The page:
6

The following contains spoilers from Big Hero 6 (film).

When Baymax saves Hiro and the pod by using his rocket arm at the cost of getting left behind, he somehow got Tadashi's memory card transferred to his rocket arm. enter image description here

How did he do that without going berserk kungfu mode?

  • We didn't see what happened post arm-expulsion, so Baymax might have gone berserk. Plus his battery was running very low, the hand-propulsion might have been his last action. – Möoz Feb 2 '15 at 3:02
  • @Mooz, we did see Baymax post-arm expulsion. Check edit. – Mark Gabriel Feb 2 '15 at 14:27
5

The short answer is that Baymax doesn't need the discs to function, they appear to simply be backups with various information on them that's not part of his core programming, in this case 'health care data' on the green disc and 'karate data' on the red disc.

When Hiro removes Baymax' health care disc (before attacking the professor), Baymax says

"Hiro, this is not what...."

before his disc is reinserted. This shows that he can quite happily speak and move without either of the discs in place.

enter image description here


It stands to reason that Baymax simply copied his personality and experiences over to the green disc when Hiro wasn't looking and also presumably discarded the red disc at the same time.

1

In universe answer: Because seeing his vulnerability, Baymax had used the very reasonable countermeasure of copying the contents of each memory chip to each other, thus achieving redundancy.

Out of universe answer: Because, sigh, Disney needed a last minute drama sequence to jerk your tears. To be honest I was wondering in that entire scene why Baymax didn't just tell Hiro to take his memory chips, and thus spare the kid a lot of unnecessary trauma. But hey, I guess pretending to die is a well known healthcare technique in Japamerica.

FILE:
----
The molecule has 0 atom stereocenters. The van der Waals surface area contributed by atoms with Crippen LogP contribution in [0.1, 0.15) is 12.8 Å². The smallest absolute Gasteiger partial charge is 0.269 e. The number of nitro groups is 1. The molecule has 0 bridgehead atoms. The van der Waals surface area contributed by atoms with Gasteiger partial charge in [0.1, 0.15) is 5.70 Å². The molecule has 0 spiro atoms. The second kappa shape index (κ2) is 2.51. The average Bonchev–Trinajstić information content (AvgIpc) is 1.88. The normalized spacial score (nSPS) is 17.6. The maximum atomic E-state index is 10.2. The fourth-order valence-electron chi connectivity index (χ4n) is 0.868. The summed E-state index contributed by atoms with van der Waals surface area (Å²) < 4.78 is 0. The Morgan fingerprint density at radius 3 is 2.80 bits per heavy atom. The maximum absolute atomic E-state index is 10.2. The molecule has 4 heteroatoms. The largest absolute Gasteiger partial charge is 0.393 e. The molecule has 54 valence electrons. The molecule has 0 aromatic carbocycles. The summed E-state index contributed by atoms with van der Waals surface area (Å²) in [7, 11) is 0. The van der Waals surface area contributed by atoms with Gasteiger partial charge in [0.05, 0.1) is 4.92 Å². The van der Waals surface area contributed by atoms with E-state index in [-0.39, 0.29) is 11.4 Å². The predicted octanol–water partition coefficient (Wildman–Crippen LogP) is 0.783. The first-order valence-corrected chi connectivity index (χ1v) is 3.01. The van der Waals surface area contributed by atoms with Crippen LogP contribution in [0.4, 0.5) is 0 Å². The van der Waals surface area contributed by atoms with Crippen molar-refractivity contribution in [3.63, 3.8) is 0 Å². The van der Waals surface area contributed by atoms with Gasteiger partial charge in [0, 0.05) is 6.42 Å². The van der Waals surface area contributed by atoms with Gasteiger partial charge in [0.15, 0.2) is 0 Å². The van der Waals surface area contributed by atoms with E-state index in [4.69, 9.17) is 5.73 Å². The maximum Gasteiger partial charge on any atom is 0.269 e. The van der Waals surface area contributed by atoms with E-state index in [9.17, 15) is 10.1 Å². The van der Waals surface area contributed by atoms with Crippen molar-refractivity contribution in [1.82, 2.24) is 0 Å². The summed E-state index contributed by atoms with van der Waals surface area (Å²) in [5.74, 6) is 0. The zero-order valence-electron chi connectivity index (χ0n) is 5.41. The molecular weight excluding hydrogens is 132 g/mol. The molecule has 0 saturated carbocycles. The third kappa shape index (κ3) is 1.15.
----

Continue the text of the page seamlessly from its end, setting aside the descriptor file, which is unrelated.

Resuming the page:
• Do you have canon quotes or lines to explain the in-universe answer? – Mark Gabriel Feb 2 '15 at 14:17
  • No. It isn't actually explained. However, given that Baymax said "I'll add that to my library of medical procedures" to the fist bump thing, his memory chip was writable and Baymax had access permissions - and I'd assume Hiro's new chip is no different. Thus, it would be trivial for him to copy files from one to the other and that's what I would do in his position. – Fhnuzoag Feb 2 '15 at 14:22
  • Speculation isn't exactly an answer. :D – Mark Gabriel Feb 2 '15 at 14:23
  • 1
    Also if Tadashi was really a genius, there ought to be a github repo out there with full version controlled backups of every Baymax iteration! Keep backups, grad students! – Fhnuzoag Feb 2 '15 at 14:26
  • And Baymax should sync himself periodically to the Cloud via a built into 4G connection! Just what is the Professor teaching these kids? – Fhnuzoag Feb 2 '15 at 14:42
-3

The robot "NEEDS" a command from Hiro to go all Kung-fu crazy.

He isn't inherently homicidal.

Hiro TOLD kim to kill. That is a violation of every law of robotics.

  1. A robot may not injure a human being or, through inaction, allow a human being to come to harm.

  2. A robot must obey the orders given it by human beings, except where such orders would conflict with the First Law.

  3. A robot must protect its own existence as long as such protection does not conflict with the First or Second Law.

I'm speculating here as it wasn't shown on screen but the robot simply followed the 3rd law to the letter and therefore nothing bad happened.

reference LAWS

  • 3
    Not all robots in fiction follow the three laws. There's no evidence whatsoever that the screenwriter had the three laws in mind when they created this story. – Valorum Mar 15 '15 at 17:40
  • I think this is on the right track but w/o invoking THE three laws of robotics. – KennyPeanuts May 4 '15 at 12:28
  • Watch the cartoon again. it is NOT stated anywhere but the robotic Laws are beeing followed. When hiro cant acess the robots port, when Hiro has to explicitly say "kill" to the robot and point out a target etc. – Cherubel May 4 '15 at 12:42

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